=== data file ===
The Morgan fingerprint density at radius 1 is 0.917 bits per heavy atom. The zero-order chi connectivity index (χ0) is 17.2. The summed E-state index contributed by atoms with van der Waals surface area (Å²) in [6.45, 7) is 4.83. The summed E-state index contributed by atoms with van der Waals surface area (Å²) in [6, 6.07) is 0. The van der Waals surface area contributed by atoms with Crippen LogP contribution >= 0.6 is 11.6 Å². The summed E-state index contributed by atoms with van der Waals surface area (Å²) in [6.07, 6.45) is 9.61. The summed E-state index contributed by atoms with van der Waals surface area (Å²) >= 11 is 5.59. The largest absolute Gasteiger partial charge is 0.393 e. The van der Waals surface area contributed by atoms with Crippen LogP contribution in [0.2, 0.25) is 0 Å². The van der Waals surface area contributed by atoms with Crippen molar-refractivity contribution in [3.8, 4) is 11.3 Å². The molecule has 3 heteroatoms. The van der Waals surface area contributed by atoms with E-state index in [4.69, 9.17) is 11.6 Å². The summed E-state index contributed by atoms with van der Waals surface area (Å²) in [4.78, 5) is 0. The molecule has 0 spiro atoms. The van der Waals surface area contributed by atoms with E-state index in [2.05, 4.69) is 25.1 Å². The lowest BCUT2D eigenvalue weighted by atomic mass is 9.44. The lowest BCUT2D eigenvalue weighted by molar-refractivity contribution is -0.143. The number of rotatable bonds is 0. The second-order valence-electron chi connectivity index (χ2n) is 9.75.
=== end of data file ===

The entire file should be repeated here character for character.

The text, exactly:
The Morgan fingerprint density at radius 1 is 0.917 bits per heavy atom. The zero-order chi connectivity index (χ0) is 17.2. The summed E-state index contributed by atoms with van der Waals surface area (Å²) in [6.45, 7) is 4.83. The summed E-state index contributed by atoms with van der Waals surface area (Å²) in [6, 6.07) is 0. The van der Waals surface area contributed by atoms with Crippen LogP contribution >= 0.6 is 11.6 Å². The summed E-state index contributed by atoms with van der Waals surface area (Å²) in [6.07, 6.45) is 9.61. The summed E-state index contributed by atoms with van der Waals surface area (Å²) >= 11 is 5.59. The largest absolute Gasteiger partial charge is 0.393 e. The van der Waals surface area contributed by atoms with Crippen LogP contribution in [0.2, 0.25) is 0 Å². The van der Waals surface area contributed by atoms with Crippen molar-refractivity contribution in [3.8, 4) is 11.3 Å². The molecule has 3 heteroatoms. The van der Waals surface area contributed by atoms with E-state index in [4.69, 9.17) is 11.6 Å². The summed E-state index contributed by atoms with van der Waals surface area (Å²) in [4.78, 5) is 0. The molecule has 0 spiro atoms. The van der Waals surface area contributed by atoms with E-state index in [2.05, 4.69) is 25.1 Å². The lowest BCUT2D eigenvalue weighted by atomic mass is 9.44. The lowest BCUT2D eigenvalue weighted by molar-refractivity contribution is -0.143. The number of rotatable bonds is 0. The second-order valence-electron chi connectivity index (χ2n) is 9.75.